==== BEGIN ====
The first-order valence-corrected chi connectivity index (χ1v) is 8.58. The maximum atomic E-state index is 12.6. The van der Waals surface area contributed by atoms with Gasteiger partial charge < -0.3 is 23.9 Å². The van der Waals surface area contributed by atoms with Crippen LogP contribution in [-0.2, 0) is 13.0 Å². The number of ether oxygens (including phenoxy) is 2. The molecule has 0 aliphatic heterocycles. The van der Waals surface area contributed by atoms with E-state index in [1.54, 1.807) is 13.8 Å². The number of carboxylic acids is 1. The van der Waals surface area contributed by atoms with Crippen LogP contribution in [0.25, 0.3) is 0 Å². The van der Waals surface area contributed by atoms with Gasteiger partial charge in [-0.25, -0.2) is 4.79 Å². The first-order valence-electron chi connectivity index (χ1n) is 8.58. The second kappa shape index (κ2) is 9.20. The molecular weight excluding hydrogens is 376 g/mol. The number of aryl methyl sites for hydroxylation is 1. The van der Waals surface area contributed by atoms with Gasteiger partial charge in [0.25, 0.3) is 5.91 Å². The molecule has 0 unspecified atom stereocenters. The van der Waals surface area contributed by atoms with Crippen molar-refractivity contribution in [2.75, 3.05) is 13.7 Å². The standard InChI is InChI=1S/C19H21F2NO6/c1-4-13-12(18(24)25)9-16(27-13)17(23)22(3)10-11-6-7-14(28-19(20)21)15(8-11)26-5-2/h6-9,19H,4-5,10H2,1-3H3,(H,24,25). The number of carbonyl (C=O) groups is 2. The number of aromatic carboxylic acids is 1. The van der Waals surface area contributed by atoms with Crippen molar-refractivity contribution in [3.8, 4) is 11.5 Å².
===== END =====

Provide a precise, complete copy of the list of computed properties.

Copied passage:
The first-order valence-corrected chi connectivity index (χ1v) is 8.58. The maximum atomic E-state index is 12.6. The van der Waals surface area contributed by atoms with Gasteiger partial charge < -0.3 is 23.9 Å². The van der Waals surface area contributed by atoms with Crippen LogP contribution in [-0.2, 0) is 13.0 Å². The number of ether oxygens (including phenoxy) is 2. The molecule has 0 aliphatic heterocycles. The van der Waals surface area contributed by atoms with E-state index in [1.54, 1.807) is 13.8 Å². The number of carboxylic acids is 1. The van der Waals surface area contributed by atoms with Crippen LogP contribution in [0.25, 0.3) is 0 Å². The van der Waals surface area contributed by atoms with Gasteiger partial charge in [-0.25, -0.2) is 4.79 Å². The first-order valence-electron chi connectivity index (χ1n) is 8.58. The second kappa shape index (κ2) is 9.20. The molecular weight excluding hydrogens is 376 g/mol. The number of aryl methyl sites for hydroxylation is 1. The van der Waals surface area contributed by atoms with Gasteiger partial charge in [0.25, 0.3) is 5.91 Å². The molecule has 0 unspecified atom stereocenters. The van der Waals surface area contributed by atoms with Crippen molar-refractivity contribution in [2.75, 3.05) is 13.7 Å². The standard InChI is InChI=1S/C19H21F2NO6/c1-4-13-12(18(24)25)9-16(27-13)17(23)22(3)10-11-6-7-14(28-19(20)21)15(8-11)26-5-2/h6-9,19H,4-5,10H2,1-3H3,(H,24,25). The number of carbonyl (C=O) groups is 2. The number of aromatic carboxylic acids is 1. The van der Waals surface area contributed by atoms with Crippen molar-refractivity contribution in [3.8, 4) is 11.5 Å².